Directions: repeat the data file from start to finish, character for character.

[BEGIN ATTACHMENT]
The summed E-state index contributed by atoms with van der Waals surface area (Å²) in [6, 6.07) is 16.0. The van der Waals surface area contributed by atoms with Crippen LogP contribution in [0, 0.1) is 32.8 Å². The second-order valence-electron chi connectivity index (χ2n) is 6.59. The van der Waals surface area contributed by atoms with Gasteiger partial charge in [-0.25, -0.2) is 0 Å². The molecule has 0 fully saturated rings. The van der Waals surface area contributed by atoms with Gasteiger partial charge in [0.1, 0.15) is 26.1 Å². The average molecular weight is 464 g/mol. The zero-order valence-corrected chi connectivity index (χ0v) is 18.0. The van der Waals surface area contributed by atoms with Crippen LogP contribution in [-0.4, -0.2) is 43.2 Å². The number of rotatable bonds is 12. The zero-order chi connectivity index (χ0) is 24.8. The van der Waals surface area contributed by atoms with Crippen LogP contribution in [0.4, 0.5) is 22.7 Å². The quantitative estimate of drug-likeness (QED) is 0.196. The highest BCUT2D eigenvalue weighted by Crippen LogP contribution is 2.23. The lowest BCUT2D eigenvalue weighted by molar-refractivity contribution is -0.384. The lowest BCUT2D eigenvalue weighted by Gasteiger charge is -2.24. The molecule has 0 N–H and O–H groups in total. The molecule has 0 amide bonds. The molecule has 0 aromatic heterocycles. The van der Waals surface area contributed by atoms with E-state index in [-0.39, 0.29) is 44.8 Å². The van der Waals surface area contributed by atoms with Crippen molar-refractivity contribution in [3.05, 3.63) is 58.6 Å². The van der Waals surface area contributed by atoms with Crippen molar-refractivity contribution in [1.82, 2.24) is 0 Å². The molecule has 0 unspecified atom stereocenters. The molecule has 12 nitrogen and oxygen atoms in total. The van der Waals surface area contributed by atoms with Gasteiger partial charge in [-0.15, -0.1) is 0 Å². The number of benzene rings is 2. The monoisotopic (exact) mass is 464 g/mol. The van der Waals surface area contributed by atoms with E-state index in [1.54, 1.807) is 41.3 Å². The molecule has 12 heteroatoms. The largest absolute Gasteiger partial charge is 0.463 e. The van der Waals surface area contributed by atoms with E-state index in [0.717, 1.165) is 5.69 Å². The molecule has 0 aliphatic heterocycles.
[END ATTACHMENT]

The summed E-state index contributed by atoms with van der Waals surface area (Å²) in [6, 6.07) is 16.0. The van der Waals surface area contributed by atoms with Crippen LogP contribution in [0, 0.1) is 32.8 Å². The second-order valence-electron chi connectivity index (χ2n) is 6.59. The van der Waals surface area contributed by atoms with Gasteiger partial charge in [-0.25, -0.2) is 0 Å². The molecule has 0 fully saturated rings. The van der Waals surface area contributed by atoms with Gasteiger partial charge in [0.1, 0.15) is 26.1 Å². The average molecular weight is 464 g/mol. The zero-order valence-corrected chi connectivity index (χ0v) is 18.0. The van der Waals surface area contributed by atoms with Crippen LogP contribution in [-0.4, -0.2) is 43.2 Å². The number of rotatable bonds is 12. The zero-order chi connectivity index (χ0) is 24.8. The van der Waals surface area contributed by atoms with Crippen LogP contribution in [0.4, 0.5) is 22.7 Å². The quantitative estimate of drug-likeness (QED) is 0.196. The highest BCUT2D eigenvalue weighted by Crippen LogP contribution is 2.23. The lowest BCUT2D eigenvalue weighted by molar-refractivity contribution is -0.384. The lowest BCUT2D eigenvalue weighted by Gasteiger charge is -2.24. The molecule has 0 N–H and O–H groups in total. The molecule has 0 amide bonds. The molecule has 0 aromatic heterocycles. The van der Waals surface area contributed by atoms with E-state index in [-0.39, 0.29) is 44.8 Å². The van der Waals surface area contributed by atoms with Crippen molar-refractivity contribution in [3.05, 3.63) is 58.6 Å². The van der Waals surface area contributed by atoms with Crippen molar-refractivity contribution in [1.82, 2.24) is 0 Å². The molecule has 0 unspecified atom stereocenters. The molecule has 12 nitrogen and oxygen atoms in total. The van der Waals surface area contributed by atoms with Gasteiger partial charge in [-0.15, -0.1) is 0 Å². The number of benzene rings is 2. The monoisotopic (exact) mass is 464 g/mol. The van der Waals surface area contributed by atoms with E-state index in [1.54, 1.807) is 41.3 Å². The molecule has 12 heteroatoms. The largest absolute Gasteiger partial charge is 0.463 e. The van der Waals surface area contributed by atoms with E-state index in [0.717, 1.165) is 5.69 Å². The molecule has 0 aliphatic heterocycles.